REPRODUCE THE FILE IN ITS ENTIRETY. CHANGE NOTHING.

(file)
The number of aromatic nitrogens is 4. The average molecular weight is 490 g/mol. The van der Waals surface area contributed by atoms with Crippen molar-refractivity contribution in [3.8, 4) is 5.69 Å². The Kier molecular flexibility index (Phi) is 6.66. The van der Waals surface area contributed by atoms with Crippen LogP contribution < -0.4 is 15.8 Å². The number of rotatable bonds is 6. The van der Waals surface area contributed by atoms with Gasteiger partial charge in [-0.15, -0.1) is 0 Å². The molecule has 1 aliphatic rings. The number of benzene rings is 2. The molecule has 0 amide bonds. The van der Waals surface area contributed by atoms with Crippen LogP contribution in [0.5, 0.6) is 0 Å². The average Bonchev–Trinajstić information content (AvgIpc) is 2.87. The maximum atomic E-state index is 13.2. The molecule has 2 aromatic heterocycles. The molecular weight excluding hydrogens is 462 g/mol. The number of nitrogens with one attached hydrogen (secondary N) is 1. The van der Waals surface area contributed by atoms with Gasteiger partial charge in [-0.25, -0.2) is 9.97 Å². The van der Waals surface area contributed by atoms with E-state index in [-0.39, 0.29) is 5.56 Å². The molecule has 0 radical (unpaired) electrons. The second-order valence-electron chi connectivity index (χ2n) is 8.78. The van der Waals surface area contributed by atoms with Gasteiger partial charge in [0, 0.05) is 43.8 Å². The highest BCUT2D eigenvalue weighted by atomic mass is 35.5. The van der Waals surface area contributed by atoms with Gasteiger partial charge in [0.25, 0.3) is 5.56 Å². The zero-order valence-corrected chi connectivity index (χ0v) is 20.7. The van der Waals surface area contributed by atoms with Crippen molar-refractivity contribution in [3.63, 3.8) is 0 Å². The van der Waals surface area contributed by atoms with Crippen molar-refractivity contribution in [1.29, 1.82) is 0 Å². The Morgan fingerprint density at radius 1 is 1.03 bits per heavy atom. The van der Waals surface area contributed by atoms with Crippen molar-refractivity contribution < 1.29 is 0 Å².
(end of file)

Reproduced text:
The number of aromatic nitrogens is 4. The average molecular weight is 490 g/mol. The van der Waals surface area contributed by atoms with Crippen molar-refractivity contribution in [3.8, 4) is 5.69 Å². The Kier molecular flexibility index (Phi) is 6.66. The van der Waals surface area contributed by atoms with Crippen LogP contribution < -0.4 is 15.8 Å². The number of rotatable bonds is 6. The van der Waals surface area contributed by atoms with Gasteiger partial charge in [-0.15, -0.1) is 0 Å². The molecule has 1 aliphatic rings. The number of benzene rings is 2. The molecule has 0 amide bonds. The van der Waals surface area contributed by atoms with Crippen LogP contribution in [0.5, 0.6) is 0 Å². The average Bonchev–Trinajstić information content (AvgIpc) is 2.87. The maximum atomic E-state index is 13.2. The molecule has 2 aromatic heterocycles. The molecular weight excluding hydrogens is 462 g/mol. The number of nitrogens with one attached hydrogen (secondary N) is 1. The van der Waals surface area contributed by atoms with Gasteiger partial charge in [-0.25, -0.2) is 9.97 Å². The van der Waals surface area contributed by atoms with E-state index in [-0.39, 0.29) is 5.56 Å². The molecule has 0 radical (unpaired) electrons. The second-order valence-electron chi connectivity index (χ2n) is 8.78. The van der Waals surface area contributed by atoms with Gasteiger partial charge in [0, 0.05) is 43.8 Å². The highest BCUT2D eigenvalue weighted by atomic mass is 35.5. The van der Waals surface area contributed by atoms with Gasteiger partial charge in [0.25, 0.3) is 5.56 Å². The zero-order valence-corrected chi connectivity index (χ0v) is 20.7. The van der Waals surface area contributed by atoms with Crippen molar-refractivity contribution in [3.63, 3.8) is 0 Å². The van der Waals surface area contributed by atoms with Crippen molar-refractivity contribution in [1.29, 1.82) is 0 Å². The Morgan fingerprint density at radius 1 is 1.03 bits per heavy atom. The van der Waals surface area contributed by atoms with Crippen molar-refractivity contribution < 1.29 is 0 Å².